position

In order to make more complex layouts, we need to discuss the position property. It has a bunch of possible values, and their names make no sense and are impossible to remember. Let's go through them one by one, but maybe you should bookmark this page too.

static

.static {
  position: static;
}
<div class="static">

static is the default value. An element with position: static; is not positioned in any special way. A static element is said to be not positioned and an element with its position set to anything else is said to be positioned.

</div>

relative

.relative1 {
  position: relative;
}
.relative2 {
  position: relative;
  top: -20px;
  left: 20px;
  background-color: white;
  width: 500px;
}
<div class="relative1">

relative behaves the same as static unless you add some extra properties.

</div>
<div class="relative2">

Setting the top, right, bottom, and left properties of a relatively-positioned element will cause it to be adjusted away from its normal position. Other content will not be adjusted to fit into any gap left by the element.

</div>

fixed

<div class="fixed">

Hello! Don't pay attention to me yet.

</div>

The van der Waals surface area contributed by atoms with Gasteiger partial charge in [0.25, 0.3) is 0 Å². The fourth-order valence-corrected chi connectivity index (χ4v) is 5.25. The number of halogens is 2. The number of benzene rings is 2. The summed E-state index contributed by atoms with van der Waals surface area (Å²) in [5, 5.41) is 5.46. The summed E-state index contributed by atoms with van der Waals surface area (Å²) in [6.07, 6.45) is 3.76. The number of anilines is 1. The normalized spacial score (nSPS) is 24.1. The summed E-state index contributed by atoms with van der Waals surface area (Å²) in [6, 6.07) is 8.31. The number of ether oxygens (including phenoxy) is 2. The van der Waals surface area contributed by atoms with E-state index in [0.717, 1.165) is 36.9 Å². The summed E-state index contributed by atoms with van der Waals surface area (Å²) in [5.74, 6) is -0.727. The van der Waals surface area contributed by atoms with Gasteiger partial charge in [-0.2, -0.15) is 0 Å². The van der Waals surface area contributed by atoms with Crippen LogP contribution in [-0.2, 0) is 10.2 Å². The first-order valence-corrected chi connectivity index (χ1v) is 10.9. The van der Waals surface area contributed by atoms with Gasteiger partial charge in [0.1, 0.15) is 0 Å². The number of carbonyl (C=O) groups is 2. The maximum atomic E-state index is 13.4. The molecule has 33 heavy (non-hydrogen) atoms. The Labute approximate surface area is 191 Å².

A fixed element is positioned relative to the viewport, which means it always stays in the same place even if the page is scrolled. As with relative, the top, right, bottom, and left properties are used.

I'm sure you've noticed that fixed element in the lower-right hand corner of the page. I'm giving you permission to pay attention to it now. Here is the CSS that puts it there:

.fixed {
  position: fixed;
  bottom: 0;
  right: 0;
  width: 200px;
  background-color: white;
}

A fixed element does not leave a gap in the page where it would normally have been located.

Mobile browsers have surprisingly shaky support for fixed. Learn more about the situation here.

absolute

absolute is the trickiest position value. absolute behaves like fixed except relative to the nearest positioned ancestor instead of relative to the viewport. If an absolutely-positioned element has no positioned ancestors, it uses the document body, and still moves along with page scrolling. Remember, a "positioned" element is one whose position is anything except static.

Here is a simple example:

.relative {
  position: relative;
  width: 600px;
  height: 400px;
}
.absolute {
  position: absolute;
  top: 120px;
  right: 0;
  width: 300px;
  height: 200px;
}
<div class="relative">

This element is relatively-positioned. If this element was position: static; its absolutely-positioned child would escape and would be positioned relative to the document body.

<div class="absolute">

This element is absolutely-positioned. It's positioned relative to its parent.

</div>
</div>

This stuff is tricky, but it's essential to creating great CSS layouts. On the next page we'll use position in a more practical example.

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